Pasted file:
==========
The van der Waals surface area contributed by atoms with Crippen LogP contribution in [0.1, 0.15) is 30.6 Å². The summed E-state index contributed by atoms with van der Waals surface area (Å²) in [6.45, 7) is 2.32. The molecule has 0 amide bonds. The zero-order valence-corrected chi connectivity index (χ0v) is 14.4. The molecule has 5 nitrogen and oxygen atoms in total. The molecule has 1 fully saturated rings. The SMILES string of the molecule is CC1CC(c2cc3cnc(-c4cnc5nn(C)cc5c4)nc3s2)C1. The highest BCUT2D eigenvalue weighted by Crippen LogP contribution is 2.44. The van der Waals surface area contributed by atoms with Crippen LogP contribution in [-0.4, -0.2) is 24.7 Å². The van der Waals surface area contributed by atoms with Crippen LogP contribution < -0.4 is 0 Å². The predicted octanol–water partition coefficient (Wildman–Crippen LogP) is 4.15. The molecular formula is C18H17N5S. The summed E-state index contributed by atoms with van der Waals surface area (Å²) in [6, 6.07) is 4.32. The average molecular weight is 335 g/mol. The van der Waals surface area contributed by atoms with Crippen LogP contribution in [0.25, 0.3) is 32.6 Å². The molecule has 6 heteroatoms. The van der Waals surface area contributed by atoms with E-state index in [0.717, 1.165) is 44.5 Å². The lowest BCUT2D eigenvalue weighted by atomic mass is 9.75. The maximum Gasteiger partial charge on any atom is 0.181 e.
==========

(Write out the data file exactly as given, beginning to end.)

The van der Waals surface area contributed by atoms with Crippen LogP contribution in [0.1, 0.15) is 30.6 Å². The summed E-state index contributed by atoms with van der Waals surface area (Å²) in [6.45, 7) is 2.32. The molecule has 0 amide bonds. The zero-order valence-corrected chi connectivity index (χ0v) is 14.4. The molecule has 5 nitrogen and oxygen atoms in total. The molecule has 1 fully saturated rings. The SMILES string of the molecule is CC1CC(c2cc3cnc(-c4cnc5nn(C)cc5c4)nc3s2)C1. The highest BCUT2D eigenvalue weighted by Crippen LogP contribution is 2.44. The van der Waals surface area contributed by atoms with Crippen LogP contribution in [-0.4, -0.2) is 24.7 Å². The van der Waals surface area contributed by atoms with Crippen LogP contribution < -0.4 is 0 Å². The predicted octanol–water partition coefficient (Wildman–Crippen LogP) is 4.15. The molecular formula is C18H17N5S. The summed E-state index contributed by atoms with van der Waals surface area (Å²) in [6, 6.07) is 4.32. The average molecular weight is 335 g/mol. The van der Waals surface area contributed by atoms with Crippen LogP contribution in [0.25, 0.3) is 32.6 Å². The molecule has 6 heteroatoms. The van der Waals surface area contributed by atoms with E-state index in [0.717, 1.165) is 44.5 Å². The lowest BCUT2D eigenvalue weighted by atomic mass is 9.75. The maximum Gasteiger partial charge on any atom is 0.181 e.